Laser World Masters Championships - An oldie but a goodie
by Laser World Masters Championships on 15 Mar 2012
In 1969 a boat costing just $700 and called a Weekender, won its division in the American Tea Cup regatta. Renamed the Laser, some 203,000 of them have been built in the years since.
The $1,000 Laser Laser Masters Worlds Media 2012 http://www.lasersailing.com.au
At the 2012 Laser World Masters Championships being sailed at Brisbane’s Royal Queensland Yacht Squadron many of the fleet have hull and therefore sail numbers above 200,000. But a few stretch back into the 150,000’s.
Surprisingly the oldest boat in fleet has a hull number 135304; it’s being sailed by local sailor Peter Jenyns, who is competing in the Laser Radial Masters fleet.
Jenyns explains ‘I found my Laser in the Trading Post about six years. It was a $1,000 deal. It had been used as a fun boat, it was scratched and dinged.
‘For me it was just ‘a toe in the water’. I hadn’t sailed for 20 years (since my late teens) and I thought I would have another crack at it because I missed it so much.
‘I bought this cheap boat thinking I will have a go at it and if I went OK, I’d upgrade.
‘‘Well as it turned out, the comeback was only one season long due to the birth of our third child, so no boat upgrade!
‘However with the Worlds at my home club RQ, the opportunity was too good to miss and the boat has once again been dragged out and dusted off for the series.
‘I am surprised at how well it has gone. It’s just been under the house, which is an old Queenslander*. I just had it wrapped up in a tarp. It was actually perfect. I have changed a couple of ropes but in six years nothing has deteriorated.
‘That's the beauty of them. It was the same with the sail, I had it all rolled up in a cover.
‘I have a full rig as well but given my lack of fitness and age, and knowing what it is like here in 15 to 20s (knots) I thought I would be a bit lazy and pull the Radial out.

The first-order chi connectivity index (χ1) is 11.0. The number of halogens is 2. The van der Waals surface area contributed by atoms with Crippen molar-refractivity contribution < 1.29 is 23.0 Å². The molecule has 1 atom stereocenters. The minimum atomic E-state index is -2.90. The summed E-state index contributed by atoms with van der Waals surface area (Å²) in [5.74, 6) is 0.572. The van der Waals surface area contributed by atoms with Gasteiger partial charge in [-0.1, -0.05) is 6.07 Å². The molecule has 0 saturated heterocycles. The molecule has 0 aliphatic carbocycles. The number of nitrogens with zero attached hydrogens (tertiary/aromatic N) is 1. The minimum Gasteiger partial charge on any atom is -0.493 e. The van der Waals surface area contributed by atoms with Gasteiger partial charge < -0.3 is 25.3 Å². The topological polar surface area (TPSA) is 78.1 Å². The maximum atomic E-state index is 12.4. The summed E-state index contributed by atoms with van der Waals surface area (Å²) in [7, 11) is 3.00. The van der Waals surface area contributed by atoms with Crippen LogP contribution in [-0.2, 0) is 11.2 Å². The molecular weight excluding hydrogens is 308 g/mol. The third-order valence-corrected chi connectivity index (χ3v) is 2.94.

‘It measured OK, which was a relief. However there was an issue with the sail being so old. It didn’t have the red button – but thankfully the officials decided it still measures!
‘I even had a fellow competitor in the queue behind me at the sail measuring, laugh out loud and say to measuring officials 'it’s not like he is going to be a threat to us!'
‘To add insult to injury my trolley is so old that one competitor refused to accept it at the ramp! I have now asked that it be kept aside for me only - to avoid upsetting any other competitors' he laughed.
‘So after six years of no sailing in a boat and with a sail that must be somewhere in the vicinity of 25 to 30 years old, I placed seventh in race 4 in the Master Radial fleet.
‘I’m sure it will be all downhill from here but it’s great that an old boat stored well and a sail this old can still be reasonably competitive.’
‘Sure, I might have a few sailing genes from my father Ron Jenyns (triple Olympian Finn sailor) rattling around in me, but it goes to show what a great class the Laser is.
I believe I am about 15 kilos over what is ideal Radial weight. I have been holding my own downwind, which surprised me.
‘A few of the little guys crept up on me, but upwind is obviously an advantage for me.
‘If I can get it all sailing and humming along ..... I tweaked a few things and it seemed to make a difference. On the first day I got 20 and 29 and then 18 and seven - blew me away that seven - I could not believe it. I was third around the top mark, fifth on the next windward and then it was down to seventh. I held and they were like a pack of hungry wolves chasing me.
‘It’s a fantastic class. A new sail probably would have been a prudent thing to do prior to the Worlds. Again I just didn’t know ... I thought ‘I am just going to go and have fun.’
‘My kids are all about to start sailing, so if I can get them all going in Optis (I think that’s the RQ programme) and once I am comfortable they are not going to drown, I will pull this Laser out again.’
17th 18 AUSPJ14 Radial Master 135304 Jenyns Peter Ronald M 20.0 (29.0) 18.0 7.0 19.0 21.0 114.0 85.0
*Queenslander - Unique architecture type developed in the 1840s with consideration for climate the defining characteristic.